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To Catch a War Criminal
. Professor Pilo inspects a skull in the killing fields of Bogoro, Ituri, eastern Congo. (Susan Meiselas/Magnum Photos)

Professor Pilo inspects a skull in the killing fields of Bogoro, Ituri, eastern Congo. (Susan Meiselas/Magnum Photos)

When the International Criminal Court, the ICC, was formed in 2002, its goals were big — to arrest and prosecute warlords for mass murders and genocide, for crimes committed against humanity.

But those big goals met with equally big challenges. How does a prosecutor in the Netherlands arrest a warlord at large in the jungles of Congo?

“The Reckoning,” a new PBS documentary, tracks the struggle to make the International Criminal Court, from the courtrooms of The Hague to refugee camps in Uganda and the killing fields in Sudan.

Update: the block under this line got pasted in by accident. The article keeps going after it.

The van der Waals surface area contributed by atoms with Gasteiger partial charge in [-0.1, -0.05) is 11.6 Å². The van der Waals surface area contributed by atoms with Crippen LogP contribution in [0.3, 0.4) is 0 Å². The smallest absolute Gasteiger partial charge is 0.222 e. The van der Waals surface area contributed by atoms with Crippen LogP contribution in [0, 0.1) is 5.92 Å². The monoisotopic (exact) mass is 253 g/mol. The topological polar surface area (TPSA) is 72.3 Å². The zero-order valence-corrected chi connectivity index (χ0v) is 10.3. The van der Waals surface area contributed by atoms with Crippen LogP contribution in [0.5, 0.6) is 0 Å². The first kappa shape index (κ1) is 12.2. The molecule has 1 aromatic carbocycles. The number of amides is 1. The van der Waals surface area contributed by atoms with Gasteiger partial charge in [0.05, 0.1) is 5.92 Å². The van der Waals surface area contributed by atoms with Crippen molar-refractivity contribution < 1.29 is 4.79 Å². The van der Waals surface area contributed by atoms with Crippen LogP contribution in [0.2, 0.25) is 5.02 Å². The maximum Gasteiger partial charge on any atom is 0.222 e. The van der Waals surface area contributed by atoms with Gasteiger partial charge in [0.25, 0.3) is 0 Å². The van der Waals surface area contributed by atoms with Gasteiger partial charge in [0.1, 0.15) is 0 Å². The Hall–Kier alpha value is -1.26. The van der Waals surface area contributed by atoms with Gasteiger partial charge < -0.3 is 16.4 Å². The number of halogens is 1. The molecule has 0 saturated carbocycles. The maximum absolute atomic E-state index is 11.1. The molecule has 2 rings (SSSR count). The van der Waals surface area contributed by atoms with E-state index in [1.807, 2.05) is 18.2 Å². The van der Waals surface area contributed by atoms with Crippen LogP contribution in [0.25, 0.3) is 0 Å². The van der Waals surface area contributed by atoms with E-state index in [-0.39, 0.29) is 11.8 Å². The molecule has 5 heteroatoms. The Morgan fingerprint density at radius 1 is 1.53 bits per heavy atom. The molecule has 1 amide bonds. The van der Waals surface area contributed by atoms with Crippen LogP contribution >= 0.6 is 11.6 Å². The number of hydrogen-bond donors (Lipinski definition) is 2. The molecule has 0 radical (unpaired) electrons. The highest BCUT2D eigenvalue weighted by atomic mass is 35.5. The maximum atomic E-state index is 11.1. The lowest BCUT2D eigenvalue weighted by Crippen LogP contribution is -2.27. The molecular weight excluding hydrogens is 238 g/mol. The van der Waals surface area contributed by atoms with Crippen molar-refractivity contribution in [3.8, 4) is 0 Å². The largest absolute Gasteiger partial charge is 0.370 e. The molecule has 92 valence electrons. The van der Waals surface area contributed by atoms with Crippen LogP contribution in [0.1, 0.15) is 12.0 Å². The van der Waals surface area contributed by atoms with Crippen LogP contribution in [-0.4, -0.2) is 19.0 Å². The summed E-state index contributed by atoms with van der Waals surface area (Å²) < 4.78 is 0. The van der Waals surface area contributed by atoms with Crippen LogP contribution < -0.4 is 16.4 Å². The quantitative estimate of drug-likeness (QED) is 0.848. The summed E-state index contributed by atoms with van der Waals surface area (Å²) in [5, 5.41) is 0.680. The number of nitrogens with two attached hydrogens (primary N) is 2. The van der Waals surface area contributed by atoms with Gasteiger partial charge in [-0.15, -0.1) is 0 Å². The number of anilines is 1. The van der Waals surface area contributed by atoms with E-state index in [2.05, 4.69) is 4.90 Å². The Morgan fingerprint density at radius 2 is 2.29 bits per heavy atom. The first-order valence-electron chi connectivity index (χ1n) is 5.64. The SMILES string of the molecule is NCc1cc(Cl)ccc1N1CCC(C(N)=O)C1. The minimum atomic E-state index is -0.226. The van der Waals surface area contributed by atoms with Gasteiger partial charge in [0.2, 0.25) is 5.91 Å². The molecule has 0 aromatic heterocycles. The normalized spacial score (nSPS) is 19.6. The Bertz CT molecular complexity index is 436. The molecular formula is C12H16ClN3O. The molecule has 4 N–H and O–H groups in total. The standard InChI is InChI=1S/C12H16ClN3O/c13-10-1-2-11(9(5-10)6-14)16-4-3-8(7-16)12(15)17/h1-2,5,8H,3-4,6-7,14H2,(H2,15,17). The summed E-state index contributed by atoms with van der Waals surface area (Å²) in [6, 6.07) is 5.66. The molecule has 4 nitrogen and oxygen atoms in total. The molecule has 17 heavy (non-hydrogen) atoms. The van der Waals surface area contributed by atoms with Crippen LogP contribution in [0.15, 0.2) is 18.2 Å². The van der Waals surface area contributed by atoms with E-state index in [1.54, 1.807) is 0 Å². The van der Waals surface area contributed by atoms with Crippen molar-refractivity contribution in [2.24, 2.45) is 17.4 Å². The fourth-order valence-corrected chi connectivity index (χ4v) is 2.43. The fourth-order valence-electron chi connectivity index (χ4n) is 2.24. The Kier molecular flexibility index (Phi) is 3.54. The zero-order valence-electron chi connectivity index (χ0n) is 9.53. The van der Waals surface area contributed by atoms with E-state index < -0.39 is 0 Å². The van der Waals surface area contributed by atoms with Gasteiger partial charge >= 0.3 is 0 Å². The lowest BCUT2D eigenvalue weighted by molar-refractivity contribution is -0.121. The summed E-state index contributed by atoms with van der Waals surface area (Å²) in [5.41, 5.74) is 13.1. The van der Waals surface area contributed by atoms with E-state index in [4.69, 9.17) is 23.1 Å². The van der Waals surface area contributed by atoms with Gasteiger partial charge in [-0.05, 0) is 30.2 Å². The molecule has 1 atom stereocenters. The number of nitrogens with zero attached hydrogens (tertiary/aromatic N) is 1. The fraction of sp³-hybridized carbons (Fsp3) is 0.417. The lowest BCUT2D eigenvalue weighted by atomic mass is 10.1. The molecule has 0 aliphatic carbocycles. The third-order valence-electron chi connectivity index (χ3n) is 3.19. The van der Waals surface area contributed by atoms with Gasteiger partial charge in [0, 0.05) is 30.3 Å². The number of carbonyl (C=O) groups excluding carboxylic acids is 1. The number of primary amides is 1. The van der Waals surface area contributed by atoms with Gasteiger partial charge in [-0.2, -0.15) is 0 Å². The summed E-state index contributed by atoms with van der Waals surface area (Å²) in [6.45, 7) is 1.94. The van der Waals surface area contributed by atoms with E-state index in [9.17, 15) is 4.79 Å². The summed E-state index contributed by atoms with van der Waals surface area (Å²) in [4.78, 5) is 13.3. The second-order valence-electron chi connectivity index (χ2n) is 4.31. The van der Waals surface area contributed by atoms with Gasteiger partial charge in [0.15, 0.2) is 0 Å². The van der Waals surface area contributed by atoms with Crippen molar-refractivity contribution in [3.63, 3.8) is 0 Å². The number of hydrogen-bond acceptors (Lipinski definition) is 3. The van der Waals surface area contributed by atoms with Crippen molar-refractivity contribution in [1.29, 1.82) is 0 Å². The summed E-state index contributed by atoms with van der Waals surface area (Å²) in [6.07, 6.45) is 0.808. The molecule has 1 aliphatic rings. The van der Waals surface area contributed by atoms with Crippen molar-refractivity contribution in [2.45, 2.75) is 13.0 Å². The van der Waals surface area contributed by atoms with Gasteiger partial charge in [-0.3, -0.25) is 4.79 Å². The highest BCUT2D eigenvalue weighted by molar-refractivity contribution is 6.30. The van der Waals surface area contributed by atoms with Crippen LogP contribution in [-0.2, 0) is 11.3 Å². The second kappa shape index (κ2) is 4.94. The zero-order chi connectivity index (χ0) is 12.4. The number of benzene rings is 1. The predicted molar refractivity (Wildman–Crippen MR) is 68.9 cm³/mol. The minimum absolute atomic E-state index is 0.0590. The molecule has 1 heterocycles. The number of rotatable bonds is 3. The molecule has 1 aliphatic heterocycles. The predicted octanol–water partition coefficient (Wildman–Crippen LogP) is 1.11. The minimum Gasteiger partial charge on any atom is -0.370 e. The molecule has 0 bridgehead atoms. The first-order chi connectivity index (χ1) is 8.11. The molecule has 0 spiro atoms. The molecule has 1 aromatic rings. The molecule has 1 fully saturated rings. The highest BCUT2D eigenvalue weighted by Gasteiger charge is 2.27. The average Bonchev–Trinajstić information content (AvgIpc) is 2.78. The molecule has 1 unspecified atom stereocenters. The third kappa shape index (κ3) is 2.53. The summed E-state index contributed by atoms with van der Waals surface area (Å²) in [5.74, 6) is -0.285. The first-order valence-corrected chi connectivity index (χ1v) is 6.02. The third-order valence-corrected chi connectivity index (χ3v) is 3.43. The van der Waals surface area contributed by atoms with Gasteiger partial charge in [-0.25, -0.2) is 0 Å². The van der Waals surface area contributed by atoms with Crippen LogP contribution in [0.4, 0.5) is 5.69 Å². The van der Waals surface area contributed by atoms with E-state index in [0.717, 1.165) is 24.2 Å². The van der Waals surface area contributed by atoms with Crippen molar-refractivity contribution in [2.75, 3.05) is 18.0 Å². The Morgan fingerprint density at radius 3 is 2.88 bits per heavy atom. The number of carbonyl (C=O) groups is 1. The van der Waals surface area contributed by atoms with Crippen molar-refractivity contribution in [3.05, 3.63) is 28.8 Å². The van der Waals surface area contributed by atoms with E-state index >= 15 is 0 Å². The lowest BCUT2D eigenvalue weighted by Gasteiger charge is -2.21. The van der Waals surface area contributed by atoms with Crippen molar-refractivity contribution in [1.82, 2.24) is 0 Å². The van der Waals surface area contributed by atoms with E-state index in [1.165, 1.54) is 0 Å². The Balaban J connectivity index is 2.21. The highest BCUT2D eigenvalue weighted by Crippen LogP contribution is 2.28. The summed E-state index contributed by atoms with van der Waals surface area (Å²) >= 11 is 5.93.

This hour, On Point: Warlords, war crimes, and the International Criminal Court.

You can join the conversation. Tell us what you think — here on this page, on Twitter, and on Facebook.

Guests:

Pamela Yates is director of “The Reckoning: The Battle for the International Criminal Court,” which¬†was featured at the 2009 Sundance Film Festival and is airing on PBS. She’s a 2008 Guggenheim fellow and co-founder of Skylight Pictures, the documentary production company.

You can watch the film online at PBS.org through September 14.

Christine Chung was the first senior trial attorney to work in the Office of the Prosecutor of the International Criminal Court. She directed the ICC investigation which led to the first ICC arrest warrants, for Joseph Kony, leader of Uganda’s rebel “Lord’s Resistance Army.” She also worked on the ICC’s investigations in Darfur and the Congo. She’s now a partner at the law firm Quinn Emanuel.

Watch the trailer for “The Reckoning:”

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